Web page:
It's hard to get people motivated about something that is being actively hidden from them.

    Citizen: "ACTA is bad. Please Mr. Politician, stop it"
    Politician: "which specific parts of ACTA are you talking about. Plese quote me chapter and verse"
    Citizen: "But you won't let me see it. You won't even acknowledge it exists"
    Politician: "So you have no idea what you're talking about.. Good day sir. Don't let the door hit you on the ass on the way out"

  • Re:DONATE (Score:4, Interesting)

    by NekSnappa (803141) on Saturday June 26, 2010 @03:33PM (#32704458)

    A local singer that I play bass for on occasion was scheduled to play his own music at an antique store around Christmas last year.

    The gig was advertised in local media, and websites. Two weeks prior the antique store was shaken down by BMI/ASCAP for a ridiculous amount. I don't recall how much at present, but seem to recall it being in the neighborhood of $1000.

    This is a small shop in the square of the county seat in a rural area, and they want all this money for one of their own members to play his own music in a friends store.

    Asshats!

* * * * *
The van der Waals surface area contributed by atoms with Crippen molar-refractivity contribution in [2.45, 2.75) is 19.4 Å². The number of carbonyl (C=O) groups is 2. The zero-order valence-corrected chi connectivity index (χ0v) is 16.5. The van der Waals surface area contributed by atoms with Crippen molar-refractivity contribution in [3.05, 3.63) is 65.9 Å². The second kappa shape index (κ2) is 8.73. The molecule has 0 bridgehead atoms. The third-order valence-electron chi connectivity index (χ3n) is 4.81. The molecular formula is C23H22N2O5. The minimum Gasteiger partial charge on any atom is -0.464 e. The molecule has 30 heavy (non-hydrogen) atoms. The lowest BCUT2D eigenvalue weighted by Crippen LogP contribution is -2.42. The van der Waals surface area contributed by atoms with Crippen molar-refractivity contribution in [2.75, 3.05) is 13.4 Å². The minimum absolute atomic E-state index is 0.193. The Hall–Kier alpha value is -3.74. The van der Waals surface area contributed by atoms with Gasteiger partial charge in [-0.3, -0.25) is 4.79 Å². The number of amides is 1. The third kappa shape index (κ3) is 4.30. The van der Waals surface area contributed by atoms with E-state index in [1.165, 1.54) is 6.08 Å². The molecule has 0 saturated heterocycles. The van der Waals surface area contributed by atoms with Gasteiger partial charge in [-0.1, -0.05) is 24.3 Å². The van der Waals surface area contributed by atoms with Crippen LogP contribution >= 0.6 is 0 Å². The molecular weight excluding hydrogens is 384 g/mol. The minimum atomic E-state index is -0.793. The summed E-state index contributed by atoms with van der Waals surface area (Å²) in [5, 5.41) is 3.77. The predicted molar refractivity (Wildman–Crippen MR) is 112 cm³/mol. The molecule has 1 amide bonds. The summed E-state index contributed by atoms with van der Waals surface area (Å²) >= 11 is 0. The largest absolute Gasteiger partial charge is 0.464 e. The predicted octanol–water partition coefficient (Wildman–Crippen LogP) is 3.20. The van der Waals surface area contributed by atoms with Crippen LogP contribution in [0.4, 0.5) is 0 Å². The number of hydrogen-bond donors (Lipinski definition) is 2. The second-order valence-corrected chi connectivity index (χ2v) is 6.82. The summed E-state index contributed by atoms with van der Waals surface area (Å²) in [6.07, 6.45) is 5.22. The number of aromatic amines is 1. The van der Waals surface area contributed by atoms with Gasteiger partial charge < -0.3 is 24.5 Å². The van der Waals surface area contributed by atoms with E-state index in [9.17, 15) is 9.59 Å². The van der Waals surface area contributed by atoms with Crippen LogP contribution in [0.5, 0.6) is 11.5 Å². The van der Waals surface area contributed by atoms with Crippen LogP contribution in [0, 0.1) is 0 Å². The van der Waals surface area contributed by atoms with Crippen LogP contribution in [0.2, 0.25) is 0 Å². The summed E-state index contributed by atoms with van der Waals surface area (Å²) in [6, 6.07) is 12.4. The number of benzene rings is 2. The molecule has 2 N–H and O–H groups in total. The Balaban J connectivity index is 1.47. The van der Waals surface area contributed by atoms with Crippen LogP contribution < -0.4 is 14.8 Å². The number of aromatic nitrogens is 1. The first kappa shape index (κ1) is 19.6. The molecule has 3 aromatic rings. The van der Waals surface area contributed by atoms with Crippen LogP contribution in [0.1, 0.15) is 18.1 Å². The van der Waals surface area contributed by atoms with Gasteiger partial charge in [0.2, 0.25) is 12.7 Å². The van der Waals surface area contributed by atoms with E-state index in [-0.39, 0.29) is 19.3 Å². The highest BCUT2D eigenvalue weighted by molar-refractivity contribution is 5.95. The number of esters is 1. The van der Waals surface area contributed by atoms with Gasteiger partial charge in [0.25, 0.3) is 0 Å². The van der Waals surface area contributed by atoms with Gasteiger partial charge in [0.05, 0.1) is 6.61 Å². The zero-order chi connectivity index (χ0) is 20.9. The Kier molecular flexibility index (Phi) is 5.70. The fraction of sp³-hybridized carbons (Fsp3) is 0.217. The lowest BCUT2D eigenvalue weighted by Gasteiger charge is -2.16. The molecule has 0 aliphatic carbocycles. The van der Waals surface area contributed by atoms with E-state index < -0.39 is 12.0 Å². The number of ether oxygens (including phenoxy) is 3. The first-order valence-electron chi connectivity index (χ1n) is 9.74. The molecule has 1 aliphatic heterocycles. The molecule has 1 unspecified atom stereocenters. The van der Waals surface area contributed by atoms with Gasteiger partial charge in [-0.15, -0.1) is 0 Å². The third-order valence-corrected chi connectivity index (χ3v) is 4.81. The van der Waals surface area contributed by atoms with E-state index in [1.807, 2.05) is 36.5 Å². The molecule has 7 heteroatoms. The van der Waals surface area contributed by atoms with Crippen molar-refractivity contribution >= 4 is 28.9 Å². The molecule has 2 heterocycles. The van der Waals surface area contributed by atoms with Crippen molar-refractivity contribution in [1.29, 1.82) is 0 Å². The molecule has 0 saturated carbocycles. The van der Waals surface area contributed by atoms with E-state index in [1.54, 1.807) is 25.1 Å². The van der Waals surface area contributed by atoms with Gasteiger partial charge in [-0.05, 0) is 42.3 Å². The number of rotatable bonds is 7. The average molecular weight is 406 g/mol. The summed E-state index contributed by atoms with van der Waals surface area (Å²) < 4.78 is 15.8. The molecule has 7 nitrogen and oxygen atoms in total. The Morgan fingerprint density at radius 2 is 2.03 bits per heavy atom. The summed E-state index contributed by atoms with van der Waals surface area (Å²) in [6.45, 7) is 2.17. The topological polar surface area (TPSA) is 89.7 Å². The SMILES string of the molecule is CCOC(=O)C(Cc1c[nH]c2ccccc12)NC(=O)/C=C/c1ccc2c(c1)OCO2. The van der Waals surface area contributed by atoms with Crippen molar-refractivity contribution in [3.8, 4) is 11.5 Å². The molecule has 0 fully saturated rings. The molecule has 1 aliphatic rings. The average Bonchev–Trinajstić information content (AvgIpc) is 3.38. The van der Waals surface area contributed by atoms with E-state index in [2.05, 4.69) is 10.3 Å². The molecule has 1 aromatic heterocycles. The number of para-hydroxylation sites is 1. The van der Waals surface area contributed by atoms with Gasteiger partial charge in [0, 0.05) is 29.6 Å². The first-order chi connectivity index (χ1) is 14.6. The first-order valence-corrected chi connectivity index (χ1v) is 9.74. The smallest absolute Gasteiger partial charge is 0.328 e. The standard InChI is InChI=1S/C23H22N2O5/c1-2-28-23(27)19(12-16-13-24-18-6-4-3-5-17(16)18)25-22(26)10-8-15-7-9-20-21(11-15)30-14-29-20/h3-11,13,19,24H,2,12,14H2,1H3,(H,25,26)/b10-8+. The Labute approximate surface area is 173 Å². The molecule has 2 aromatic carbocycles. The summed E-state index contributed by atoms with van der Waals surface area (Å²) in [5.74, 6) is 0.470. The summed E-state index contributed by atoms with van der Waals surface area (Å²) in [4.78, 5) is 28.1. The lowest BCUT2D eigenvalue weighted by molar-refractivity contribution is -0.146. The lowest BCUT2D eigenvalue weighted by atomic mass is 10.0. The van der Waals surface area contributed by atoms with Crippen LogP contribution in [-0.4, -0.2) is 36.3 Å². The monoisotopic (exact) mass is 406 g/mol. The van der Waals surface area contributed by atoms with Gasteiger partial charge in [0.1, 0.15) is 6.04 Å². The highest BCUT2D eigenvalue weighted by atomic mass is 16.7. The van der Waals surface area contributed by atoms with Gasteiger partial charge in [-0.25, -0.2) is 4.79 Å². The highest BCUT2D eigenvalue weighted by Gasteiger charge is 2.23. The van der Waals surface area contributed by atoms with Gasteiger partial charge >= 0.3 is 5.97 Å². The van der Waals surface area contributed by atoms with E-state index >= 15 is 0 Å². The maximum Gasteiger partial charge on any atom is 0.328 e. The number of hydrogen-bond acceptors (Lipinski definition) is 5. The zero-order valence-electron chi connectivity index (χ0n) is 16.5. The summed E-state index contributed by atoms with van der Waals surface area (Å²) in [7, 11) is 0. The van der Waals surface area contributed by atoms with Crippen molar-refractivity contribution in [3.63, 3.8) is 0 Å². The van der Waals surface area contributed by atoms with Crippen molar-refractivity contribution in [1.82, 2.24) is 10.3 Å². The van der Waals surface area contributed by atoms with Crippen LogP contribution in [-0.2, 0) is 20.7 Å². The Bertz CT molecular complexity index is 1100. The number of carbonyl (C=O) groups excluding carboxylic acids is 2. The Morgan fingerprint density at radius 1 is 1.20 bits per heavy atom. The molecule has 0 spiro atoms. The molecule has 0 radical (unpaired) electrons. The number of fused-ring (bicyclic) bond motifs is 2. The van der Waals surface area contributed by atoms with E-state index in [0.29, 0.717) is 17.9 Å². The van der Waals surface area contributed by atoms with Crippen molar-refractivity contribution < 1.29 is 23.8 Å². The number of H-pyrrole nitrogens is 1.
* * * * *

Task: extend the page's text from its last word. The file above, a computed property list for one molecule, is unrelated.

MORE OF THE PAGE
• Re:DONATE (Score:1, Interesting)

    by Anonymous Coward on Saturday June 26, 2010 @10:23PM (#32706642)

    I help run a medium-sized fan convention in a major metropolis.

    A few years ago, we had a couple of musical acts play live shows during the evenings. During set breaks and open times, we would play pre-recorded music by these same artists - with their permission, heck, they provided the CDs for us to use. It also bears noting that these were independent musical acts not affiliated with ASCAP.

    About six months after the convention, we received a similar letter from ASCAP accusing us of using unlicensed music and requesting we pay some ridiculous amount plus a penalty. If I recall correctly, it was about $2500 total. Think about that: they wanted us to just send them $2500 for playing music from artists not affiliated with them, with said artists' permission and said artists' even providing us with CDs to use.

    And these people "represent the artists?" Bull. They're a Mafia-esque "protection racket" - nothing more - shaking down a non-profit financed by its directors that didn't even break even until last year.

    We replied to the letter and told them, politely but in no uncertain terms, that if they could prove that we illicitly played music by an ASCAP-represented artist, that we would pay the penalty. But, until they could prove wrongdoing on our part, we refused to pay a single cent to them.

    That was 2.5 years ago. We have still yet to hear back.

    However, we did learn a couple of important lessons during the whole fiasco. We now ask all performers to inform us of any industry affiliations they may have and we document all agreements made between us and performers, no matter how minor they may seem, in writing. Because, if they had filed a suit against us, it would have just been our word against theirs.